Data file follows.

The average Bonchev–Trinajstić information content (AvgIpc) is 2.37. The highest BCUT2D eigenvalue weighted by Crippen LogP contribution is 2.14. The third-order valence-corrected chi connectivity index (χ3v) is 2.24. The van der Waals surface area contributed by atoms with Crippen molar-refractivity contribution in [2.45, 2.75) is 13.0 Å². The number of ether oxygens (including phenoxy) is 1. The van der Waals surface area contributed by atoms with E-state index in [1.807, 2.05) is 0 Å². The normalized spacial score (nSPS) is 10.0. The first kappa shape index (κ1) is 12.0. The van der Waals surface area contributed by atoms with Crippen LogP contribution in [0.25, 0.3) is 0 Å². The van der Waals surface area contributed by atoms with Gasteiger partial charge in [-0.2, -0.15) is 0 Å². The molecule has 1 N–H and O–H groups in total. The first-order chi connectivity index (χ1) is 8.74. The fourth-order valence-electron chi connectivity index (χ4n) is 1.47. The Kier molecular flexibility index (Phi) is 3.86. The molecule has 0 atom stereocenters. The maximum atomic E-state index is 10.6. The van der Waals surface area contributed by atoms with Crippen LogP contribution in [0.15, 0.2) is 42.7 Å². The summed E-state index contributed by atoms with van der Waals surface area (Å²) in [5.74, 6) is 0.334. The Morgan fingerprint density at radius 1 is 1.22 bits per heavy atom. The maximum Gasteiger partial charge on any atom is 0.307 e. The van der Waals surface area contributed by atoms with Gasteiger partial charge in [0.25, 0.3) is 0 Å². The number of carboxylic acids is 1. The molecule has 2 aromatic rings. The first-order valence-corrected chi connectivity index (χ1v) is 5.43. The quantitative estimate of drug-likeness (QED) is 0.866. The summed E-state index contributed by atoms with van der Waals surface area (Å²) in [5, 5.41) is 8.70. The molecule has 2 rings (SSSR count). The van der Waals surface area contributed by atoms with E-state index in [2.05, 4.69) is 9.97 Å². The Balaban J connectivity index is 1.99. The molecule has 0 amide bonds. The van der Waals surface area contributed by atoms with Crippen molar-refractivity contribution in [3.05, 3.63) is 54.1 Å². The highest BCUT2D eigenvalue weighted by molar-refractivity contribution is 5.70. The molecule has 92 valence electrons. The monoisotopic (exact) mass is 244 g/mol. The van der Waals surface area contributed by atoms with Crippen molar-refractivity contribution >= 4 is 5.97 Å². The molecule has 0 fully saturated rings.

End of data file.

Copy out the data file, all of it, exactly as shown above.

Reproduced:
The average Bonchev–Trinajstić information content (AvgIpc) is 2.37. The highest BCUT2D eigenvalue weighted by Crippen LogP contribution is 2.14. The third-order valence-corrected chi connectivity index (χ3v) is 2.24. The van der Waals surface area contributed by atoms with Crippen molar-refractivity contribution in [2.45, 2.75) is 13.0 Å². The number of ether oxygens (including phenoxy) is 1. The van der Waals surface area contributed by atoms with E-state index in [1.807, 2.05) is 0 Å². The normalized spacial score (nSPS) is 10.0. The first kappa shape index (κ1) is 12.0. The van der Waals surface area contributed by atoms with Crippen LogP contribution in [0.25, 0.3) is 0 Å². The van der Waals surface area contributed by atoms with Gasteiger partial charge in [-0.2, -0.15) is 0 Å². The molecule has 1 N–H and O–H groups in total. The first-order chi connectivity index (χ1) is 8.74. The fourth-order valence-electron chi connectivity index (χ4n) is 1.47. The Kier molecular flexibility index (Phi) is 3.86. The molecule has 0 atom stereocenters. The maximum atomic E-state index is 10.6. The van der Waals surface area contributed by atoms with Crippen LogP contribution in [0.15, 0.2) is 42.7 Å². The summed E-state index contributed by atoms with van der Waals surface area (Å²) in [5.74, 6) is 0.334. The Morgan fingerprint density at radius 1 is 1.22 bits per heavy atom. The maximum Gasteiger partial charge on any atom is 0.307 e. The van der Waals surface area contributed by atoms with Gasteiger partial charge in [0.25, 0.3) is 0 Å². The number of carboxylic acids is 1. The molecule has 2 aromatic rings. The first-order valence-corrected chi connectivity index (χ1v) is 5.43. The quantitative estimate of drug-likeness (QED) is 0.866. The summed E-state index contributed by atoms with van der Waals surface area (Å²) in [5, 5.41) is 8.70. The molecule has 2 rings (SSSR count). The van der Waals surface area contributed by atoms with E-state index in [2.05, 4.69) is 9.97 Å². The Balaban J connectivity index is 1.99. The molecule has 0 amide bonds. The van der Waals surface area contributed by atoms with Crippen molar-refractivity contribution in [3.05, 3.63) is 54.1 Å². The highest BCUT2D eigenvalue weighted by molar-refractivity contribution is 5.70. The molecule has 92 valence electrons. The monoisotopic (exact) mass is 244 g/mol. The van der Waals surface area contributed by atoms with Crippen molar-refractivity contribution >= 4 is 5.97 Å². The molecule has 0 fully saturated rings.